1205011 Informal Interpretation

Date:
Rule:
Form Item 4(d)
Staff:
Kathryn Walsh
Response/Comments:

Refer to comments below.

Question

From: Walsh, Kathryn
Sent: Friday, May 18, 2012 11:02 AM
To: (redacted)
Cc: Verne, B. Michael
Subject: RE: Item 4(d)

You are correct that the scope of 4(c) and 4(d) is meant to be the same. This is a point we made right after the Final Rule came out last summer by speaking on a number of panels and participating in several brown bags.

The intention of 4(d)(i) and 4(d)(ii) is to reach that period during which a transaction is taking shape but nothing definitive has yet been signed. For instance, the company knows it wants to put itself up for sale and creates a ClM but does not yet have a specific buyer or agreement in place. The ClM is responsive to 4(d)(i). Once there's a buyer and something has been signed, you're into 4(c) territory with the bulk of your potentially responsive documents (4(d)(iii) is a notable exception).

That said, let me try to answer your questions.

1a. I think it's highly unlikely that there are going to be two different ClMs created for what is essentially the same underlying pool of assets (whether acquired as assets or through a VS transaction). But, in the case of the two ClMs you describe, it is only the ClM for the second buyer that would be responsive to 4(d)(i).

1b. Only the ClM to the second buyer would be responsive to 4(d)(i). The ClM created for the first buyer might be a 4(c) document in this instance if the second buyer somehow used it to evaluate the current deal.

1c. Agree. The seller should submit this ClM even if it wasn't given to the buyer because it involves the same underlying pool of assets.

2. This would be responsive because it deals with the same underlying pool of assets. If there were two bankers' books, with one focusing on the VS structure and one on the asset structure, we would only want the one dealing with the asset structure with the second buyer.

I don't see the clean break doctrine coming up very frequently on 4(d)(ii) or 4(d)(iii), but we are always happy to consider specific cases as they arise.

From: (redacted)
Sent: Thursday, May 17, 2012 12:26 PM
To: Walsh, Kathryn
Subject: RE: Item 4(dl

One more general question to add -can the "clean break" analysis be applied to 4(d)(ii) and 4(d)(iii)? Thanks.

From: (redacted)
Sent: Thursday, May 17, 2012 11:59 AM
To: 'Walsh, Kathryn (kwalsh@ftc.qov),
Subject: Item 4(dl

Kate:

I have some general questions about Items 4(d) (i) and 4(d)(ii) that I was hoping you could shed some light on.

The PNO's tip sheet on Item 4(d) states: "Documents responsive to Items 4(d)(i) and 4(d)(ii) must relate to "the acquisition" as in Item 4(c), because the phrase "specifically relate[d] to the sale of the acquired entity(s) or assets" in Items 4(d)(i] and 4(d)(ii) conveys the same concept." Does this mean that to be responsive to Item 4(d), offering memoranda and third-party analyses must be transaction-specific?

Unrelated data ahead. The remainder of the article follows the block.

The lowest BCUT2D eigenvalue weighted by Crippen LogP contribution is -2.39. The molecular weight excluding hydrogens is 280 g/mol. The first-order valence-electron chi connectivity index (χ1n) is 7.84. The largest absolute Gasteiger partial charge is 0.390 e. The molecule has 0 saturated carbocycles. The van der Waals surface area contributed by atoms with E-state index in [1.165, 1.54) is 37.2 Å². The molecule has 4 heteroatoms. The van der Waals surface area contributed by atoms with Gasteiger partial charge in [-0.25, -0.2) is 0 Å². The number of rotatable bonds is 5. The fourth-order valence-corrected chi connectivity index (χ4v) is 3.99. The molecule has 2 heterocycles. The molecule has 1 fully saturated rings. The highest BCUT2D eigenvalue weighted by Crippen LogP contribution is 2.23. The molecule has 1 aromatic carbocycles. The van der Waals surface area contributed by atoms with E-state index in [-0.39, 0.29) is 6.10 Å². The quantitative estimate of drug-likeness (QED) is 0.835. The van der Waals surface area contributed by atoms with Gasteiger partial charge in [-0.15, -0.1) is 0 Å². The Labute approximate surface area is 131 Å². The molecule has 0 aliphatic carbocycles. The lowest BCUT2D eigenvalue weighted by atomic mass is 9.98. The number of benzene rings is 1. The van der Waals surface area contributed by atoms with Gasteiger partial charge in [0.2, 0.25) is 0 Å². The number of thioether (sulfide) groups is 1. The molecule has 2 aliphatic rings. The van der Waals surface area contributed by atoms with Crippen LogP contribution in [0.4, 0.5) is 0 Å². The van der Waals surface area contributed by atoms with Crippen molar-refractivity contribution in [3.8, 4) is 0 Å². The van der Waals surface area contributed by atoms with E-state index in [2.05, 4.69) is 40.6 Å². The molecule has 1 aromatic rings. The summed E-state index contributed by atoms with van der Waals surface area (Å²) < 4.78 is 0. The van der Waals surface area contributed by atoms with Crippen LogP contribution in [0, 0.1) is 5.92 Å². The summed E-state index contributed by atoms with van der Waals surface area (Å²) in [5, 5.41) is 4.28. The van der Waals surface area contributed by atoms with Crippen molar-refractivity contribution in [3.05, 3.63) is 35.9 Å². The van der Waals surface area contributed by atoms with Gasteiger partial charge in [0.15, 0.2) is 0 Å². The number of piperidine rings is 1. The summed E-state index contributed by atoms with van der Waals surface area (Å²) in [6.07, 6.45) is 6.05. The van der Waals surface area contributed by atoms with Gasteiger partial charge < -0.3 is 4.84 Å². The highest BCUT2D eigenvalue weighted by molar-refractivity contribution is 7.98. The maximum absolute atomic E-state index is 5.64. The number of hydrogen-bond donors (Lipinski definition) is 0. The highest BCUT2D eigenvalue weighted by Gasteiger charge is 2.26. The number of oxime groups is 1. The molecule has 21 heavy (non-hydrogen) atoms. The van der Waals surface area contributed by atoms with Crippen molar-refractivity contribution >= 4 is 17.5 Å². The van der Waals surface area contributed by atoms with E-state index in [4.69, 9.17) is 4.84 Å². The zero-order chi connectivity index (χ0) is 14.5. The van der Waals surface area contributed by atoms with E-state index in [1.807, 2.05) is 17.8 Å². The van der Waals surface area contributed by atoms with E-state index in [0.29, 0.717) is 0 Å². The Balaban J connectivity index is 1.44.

I had read the difference between the "for the purpose of evaluating or analyzing the acquisition" language of 4(c) and the "specifically relates to the sale of the acquired entity(s) or assets" language of 4(d) to mean that the scope of 4(d) is broader. The SBP also seems to suggest that "the acquisition" intentionally was not used for 4(d). Now looking at the tip sheet and the SBP together, I am wondering if it's correct that the 4(d)(i] and 4(d)(ii] do have to be transaction-specific but that the "specifically relates" language was used because there technically may not be an "acquisition" at the time they are prepared. Some specific scenarios:

1. Offering memoranda. Earlier in the year, Seller and Buyer A attempted to negotiate a deal whereby Buyer A would acquire a 100% of Seller's voting securities. Seller prepared a CIM for Buyer A relating to this transaction, but the transaction later was abandoned. A few months later, Seller and potential Buyer Bare negotiating an agreement whereby Buyer B will acquire a portion of Seller's assets.

a. Assume Seller prepares a CIM for Buyer B in connection with B's proposed asset acquisition, which is a 4(d) (i) document for both Seller and Buyer B. If Seller does not give the CIM for Buyer A to Buyer B, is it correct that the Buyer A CIM is not a 4(d) (i) document for Seller because it does not relate to the proposed asset acquisition?

b. If Seller does give the Buyer A CIM to Buyer B during the course of negotiations, would that still not be a 4(d)(i) because there is a formal CIM that Seller prepared for "the acquisition" by Buyer B?

c. If no CIM is prepared for the transaction with Buyer B, the CIM for Buyer A would be a 4(d) (i) if it actually was given to Buyer B to serve the purpose of a CIM.

2. Materials prepared by third-party advisors.

a. An investment bank sends a pitch book to Buyer B above that analyzes several potential transactions, one of which is the acquisition by B of 100% of Seller's voting securities. Would this be a 4(d)(ii) document even though it does not relate to "the acquisition"?

About Informal Interpretations

Informal interpretations provide guidance from previous staff interpretations on the applicability of the HSR rules to specific fact situations. You should not rely on them as a substitute for reading the Act and the Rules themselves. These materials do not, and are not intended to, constitute legal advice.

Learn more about Informal Interpretations.